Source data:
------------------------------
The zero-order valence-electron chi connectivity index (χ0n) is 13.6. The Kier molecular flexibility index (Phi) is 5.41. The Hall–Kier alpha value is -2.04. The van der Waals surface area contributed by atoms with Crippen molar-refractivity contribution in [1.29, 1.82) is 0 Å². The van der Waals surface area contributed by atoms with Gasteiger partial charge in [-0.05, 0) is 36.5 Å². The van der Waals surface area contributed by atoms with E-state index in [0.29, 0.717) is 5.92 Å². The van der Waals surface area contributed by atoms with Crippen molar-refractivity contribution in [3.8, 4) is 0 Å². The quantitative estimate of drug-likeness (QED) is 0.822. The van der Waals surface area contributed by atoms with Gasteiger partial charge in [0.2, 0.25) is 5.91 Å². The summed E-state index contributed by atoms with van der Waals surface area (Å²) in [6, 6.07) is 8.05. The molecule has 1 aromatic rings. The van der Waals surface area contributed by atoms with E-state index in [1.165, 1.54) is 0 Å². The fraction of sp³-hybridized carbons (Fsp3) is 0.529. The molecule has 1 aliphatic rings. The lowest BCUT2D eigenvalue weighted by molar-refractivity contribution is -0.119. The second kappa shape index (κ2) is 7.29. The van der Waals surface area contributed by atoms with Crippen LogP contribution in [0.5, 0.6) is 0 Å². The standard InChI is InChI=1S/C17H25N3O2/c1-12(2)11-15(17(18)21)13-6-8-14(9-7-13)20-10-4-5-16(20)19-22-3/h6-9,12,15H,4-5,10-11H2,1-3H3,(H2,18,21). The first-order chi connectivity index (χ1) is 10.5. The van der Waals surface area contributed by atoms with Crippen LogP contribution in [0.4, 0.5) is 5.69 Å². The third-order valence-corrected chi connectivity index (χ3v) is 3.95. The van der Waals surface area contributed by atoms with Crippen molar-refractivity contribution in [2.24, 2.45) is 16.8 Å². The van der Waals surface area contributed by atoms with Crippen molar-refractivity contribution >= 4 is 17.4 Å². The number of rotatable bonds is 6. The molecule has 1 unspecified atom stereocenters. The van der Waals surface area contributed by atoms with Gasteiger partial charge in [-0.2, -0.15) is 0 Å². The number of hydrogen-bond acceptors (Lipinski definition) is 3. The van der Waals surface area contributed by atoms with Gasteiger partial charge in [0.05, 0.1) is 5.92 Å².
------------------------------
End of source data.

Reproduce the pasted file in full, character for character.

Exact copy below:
The zero-order valence-electron chi connectivity index (χ0n) is 13.6. The Kier molecular flexibility index (Phi) is 5.41. The Hall–Kier alpha value is -2.04. The van der Waals surface area contributed by atoms with Crippen molar-refractivity contribution in [1.29, 1.82) is 0 Å². The van der Waals surface area contributed by atoms with Gasteiger partial charge in [-0.05, 0) is 36.5 Å². The van der Waals surface area contributed by atoms with E-state index in [0.29, 0.717) is 5.92 Å². The van der Waals surface area contributed by atoms with Crippen molar-refractivity contribution in [3.8, 4) is 0 Å². The quantitative estimate of drug-likeness (QED) is 0.822. The van der Waals surface area contributed by atoms with Gasteiger partial charge in [0.2, 0.25) is 5.91 Å². The summed E-state index contributed by atoms with van der Waals surface area (Å²) in [6, 6.07) is 8.05. The molecule has 1 aromatic rings. The van der Waals surface area contributed by atoms with E-state index in [1.165, 1.54) is 0 Å². The fraction of sp³-hybridized carbons (Fsp3) is 0.529. The molecule has 1 aliphatic rings. The lowest BCUT2D eigenvalue weighted by molar-refractivity contribution is -0.119. The second kappa shape index (κ2) is 7.29. The van der Waals surface area contributed by atoms with Crippen LogP contribution in [0.5, 0.6) is 0 Å². The standard InChI is InChI=1S/C17H25N3O2/c1-12(2)11-15(17(18)21)13-6-8-14(9-7-13)20-10-4-5-16(20)19-22-3/h6-9,12,15H,4-5,10-11H2,1-3H3,(H2,18,21). The first-order chi connectivity index (χ1) is 10.5. The van der Waals surface area contributed by atoms with Crippen LogP contribution in [0.4, 0.5) is 5.69 Å². The third-order valence-corrected chi connectivity index (χ3v) is 3.95. The van der Waals surface area contributed by atoms with Crippen molar-refractivity contribution in [2.24, 2.45) is 16.8 Å². The van der Waals surface area contributed by atoms with Crippen molar-refractivity contribution >= 4 is 17.4 Å². The number of rotatable bonds is 6. The molecule has 1 unspecified atom stereocenters. The van der Waals surface area contributed by atoms with Gasteiger partial charge in [-0.2, -0.15) is 0 Å². The number of hydrogen-bond acceptors (Lipinski definition) is 3. The van der Waals surface area contributed by atoms with Gasteiger partial charge in [0.05, 0.1) is 5.92 Å².